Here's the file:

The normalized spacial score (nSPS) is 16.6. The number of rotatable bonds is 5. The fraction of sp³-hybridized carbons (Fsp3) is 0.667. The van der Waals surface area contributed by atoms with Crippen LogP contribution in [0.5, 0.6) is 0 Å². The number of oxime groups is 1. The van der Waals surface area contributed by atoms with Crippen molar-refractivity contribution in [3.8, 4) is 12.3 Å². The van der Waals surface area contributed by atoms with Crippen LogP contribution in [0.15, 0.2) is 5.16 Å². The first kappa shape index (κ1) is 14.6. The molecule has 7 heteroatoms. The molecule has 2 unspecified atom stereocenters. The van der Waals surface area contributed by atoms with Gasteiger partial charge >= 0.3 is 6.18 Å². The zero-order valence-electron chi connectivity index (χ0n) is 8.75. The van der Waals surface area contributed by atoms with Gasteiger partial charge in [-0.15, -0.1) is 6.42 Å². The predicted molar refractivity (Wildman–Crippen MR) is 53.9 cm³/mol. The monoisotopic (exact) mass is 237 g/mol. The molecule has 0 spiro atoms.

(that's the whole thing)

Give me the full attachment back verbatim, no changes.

The normalized spacial score (nSPS) is 16.6. The number of rotatable bonds is 5. The fraction of sp³-hybridized carbons (Fsp3) is 0.667. The van der Waals surface area contributed by atoms with Crippen LogP contribution in [0.5, 0.6) is 0 Å². The number of oxime groups is 1. The van der Waals surface area contributed by atoms with Crippen molar-refractivity contribution in [3.8, 4) is 12.3 Å². The van der Waals surface area contributed by atoms with Crippen LogP contribution in [0.15, 0.2) is 5.16 Å². The first kappa shape index (κ1) is 14.6. The molecule has 7 heteroatoms. The molecule has 2 unspecified atom stereocenters. The van der Waals surface area contributed by atoms with Gasteiger partial charge >= 0.3 is 6.18 Å². The zero-order valence-electron chi connectivity index (χ0n) is 8.75. The van der Waals surface area contributed by atoms with Gasteiger partial charge in [-0.15, -0.1) is 6.42 Å². The predicted molar refractivity (Wildman–Crippen MR) is 53.9 cm³/mol. The monoisotopic (exact) mass is 237 g/mol. The molecule has 0 spiro atoms.